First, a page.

The Blog Aquatic

Donate Today

The Blog Aquatic

News, opinions, photos and facts from Ocean Conservancy

9
Comments

An Ocean of Thanks to Mothers

Posted On May 9, 2014 by

Sunday is a very special day that we dedicate to celebrating mothers. Don’t worry Fathers, we haven’t forgotten about you; we have a special blog planned for you on Father’s Day. We know that your mom is amazing, but today we’d like to pay special tribute to a few magnificent ‘moms of the sea’ who astound us with how well they take care of their young.

If you thought taking care of one baby was tough (it is!), a female polar bear typically gives birth to two cubs! A mother polar bear takes care of her cubs for a little over two years before they have all the necessary skills to survive on their own in one of Earth’s harshest environments, the Arctic. Some of a mother polar bear’s biggest challenges are to keep her cubs warm and safe. She digs a den in the deep snow drifts to create a safe haven from the elements. Using her body heat and warm milk, she keeps her cubs warm. During the first two years of life, she teaches her cubs how to hunt, avoid danger, maneuver on sea ice and use their keen sense of smell.

Continue reading »

33
Comments

Don’t Forget the Ocean on Earth Day

Posted On April 22, 2014 by

As you celebrate Earth Day, don’t forget that over 70 percent of the Earth’s surface is under the ocean—it makes up 99 percent of the living space on our planet, and is home to half of all species on Earth! More than 2.6 billion people depend on the ocean as their primary source for protein.

Even if your home is landlocked and you don’t eat fish, the ocean is a key part of your life. Did you know that half of all the oxygen in the atmosphere comes from the ocean? The ocean is so important to us; please join me in celebrating it today. And share the ocean love by sending an Earth Day ecard to your friends!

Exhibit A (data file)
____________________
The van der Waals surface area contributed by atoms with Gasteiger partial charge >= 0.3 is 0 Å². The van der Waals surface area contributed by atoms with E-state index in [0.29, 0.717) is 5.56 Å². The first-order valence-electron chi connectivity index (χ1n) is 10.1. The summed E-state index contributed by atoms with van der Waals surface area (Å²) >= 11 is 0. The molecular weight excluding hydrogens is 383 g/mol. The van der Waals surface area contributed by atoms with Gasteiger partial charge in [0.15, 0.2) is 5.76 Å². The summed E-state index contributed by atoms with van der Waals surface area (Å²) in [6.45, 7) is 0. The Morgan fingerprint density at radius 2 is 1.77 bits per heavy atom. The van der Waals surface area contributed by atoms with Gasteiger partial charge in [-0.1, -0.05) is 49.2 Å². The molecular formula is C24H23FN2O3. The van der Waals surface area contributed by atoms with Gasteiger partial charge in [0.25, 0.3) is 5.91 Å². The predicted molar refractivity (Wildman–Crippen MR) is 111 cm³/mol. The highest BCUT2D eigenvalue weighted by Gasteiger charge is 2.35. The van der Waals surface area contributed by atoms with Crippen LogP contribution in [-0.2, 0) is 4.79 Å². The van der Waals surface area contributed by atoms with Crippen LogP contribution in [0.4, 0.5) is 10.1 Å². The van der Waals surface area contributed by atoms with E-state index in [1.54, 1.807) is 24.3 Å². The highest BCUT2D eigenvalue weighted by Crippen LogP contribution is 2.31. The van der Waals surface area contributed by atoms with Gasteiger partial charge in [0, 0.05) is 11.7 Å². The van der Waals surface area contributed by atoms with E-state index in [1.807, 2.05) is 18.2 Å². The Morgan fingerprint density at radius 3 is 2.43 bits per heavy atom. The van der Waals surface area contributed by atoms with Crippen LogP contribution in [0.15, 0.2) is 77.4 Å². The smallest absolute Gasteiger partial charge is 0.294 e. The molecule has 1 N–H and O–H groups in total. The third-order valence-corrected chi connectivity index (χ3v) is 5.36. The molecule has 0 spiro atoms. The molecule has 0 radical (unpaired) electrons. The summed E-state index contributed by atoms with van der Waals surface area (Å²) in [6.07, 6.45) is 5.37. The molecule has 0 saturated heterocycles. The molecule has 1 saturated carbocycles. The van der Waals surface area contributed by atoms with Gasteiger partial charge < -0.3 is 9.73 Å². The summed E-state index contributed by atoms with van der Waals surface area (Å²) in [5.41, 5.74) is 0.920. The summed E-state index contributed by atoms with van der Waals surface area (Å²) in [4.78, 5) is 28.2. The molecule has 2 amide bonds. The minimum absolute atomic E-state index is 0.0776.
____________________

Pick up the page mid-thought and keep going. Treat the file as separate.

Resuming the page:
With serious threats from plastic pollution to ocean acidification facing this vital resource, Earth Day is also a great time to take action to protect the ocean!

Continue reading »

6
Comments

Restoring Beyond the Shore is Critical to Gulf Recovery

Posted On April 20, 2014 by

Four years ago today, this image appeared on televisions around the world. And soon after that, we saw the 24-hour live feed of the well at the bottom of the Gulf, endlessly pouring gallon after gallon of oil into the water.

Almost immediately, the coastal impacts of the BP Deepwater Horizon oil disaster were easy to spot — oiled beaches, marshes, and pelicans. And now, four years later, we have both an opportunity and an obligation to restore the Gulf with the billions of dollars from BP. It’s easy to imagine how we would repair the coast — replant marsh grasses, rebuild barrier islands and restore oyster reefs.

Unfortunately, the damage that BP caused goes beyond what we can see from the seashore. We now know that dolphins in Louisiana are severely ill, deep-sea corals are covered in oil and BP oil can even give fish heart attacks.

But how do you restore the Gulf beyond the shore?

Continue reading »

6
Comments

My Personal Journey from Despair to Hope Four Years After the BP Oil Disaster (Part 1)

Posted On April 17, 2014 by

Kara Lankford flies in a Black Hawk helicopter to assess damage done by the BP Deepwater Horizon oil disaster.

Four summers ago, I was in a Black Hawk helicopter overlooking the Alabama beaches, helplessly watching oil roll in from the spill on the Deepwater Horizon oil rig. I was working as a natural resource planner for Baldwin County on the Alabama Gulf Coast when Deepwater Horizon exploded, and the first reports of the tragic loss of life stopped me in my tracks. As the days went on, it was evident that this was not only a human tragedy but also a serious environmental disaster. As the oil continued to gush from the well, oil projection maps were published daily, and each day the oil grew closer to the Alabama coast. Suddenly this place where I had spent so many happy days was about to change, and change dramatically.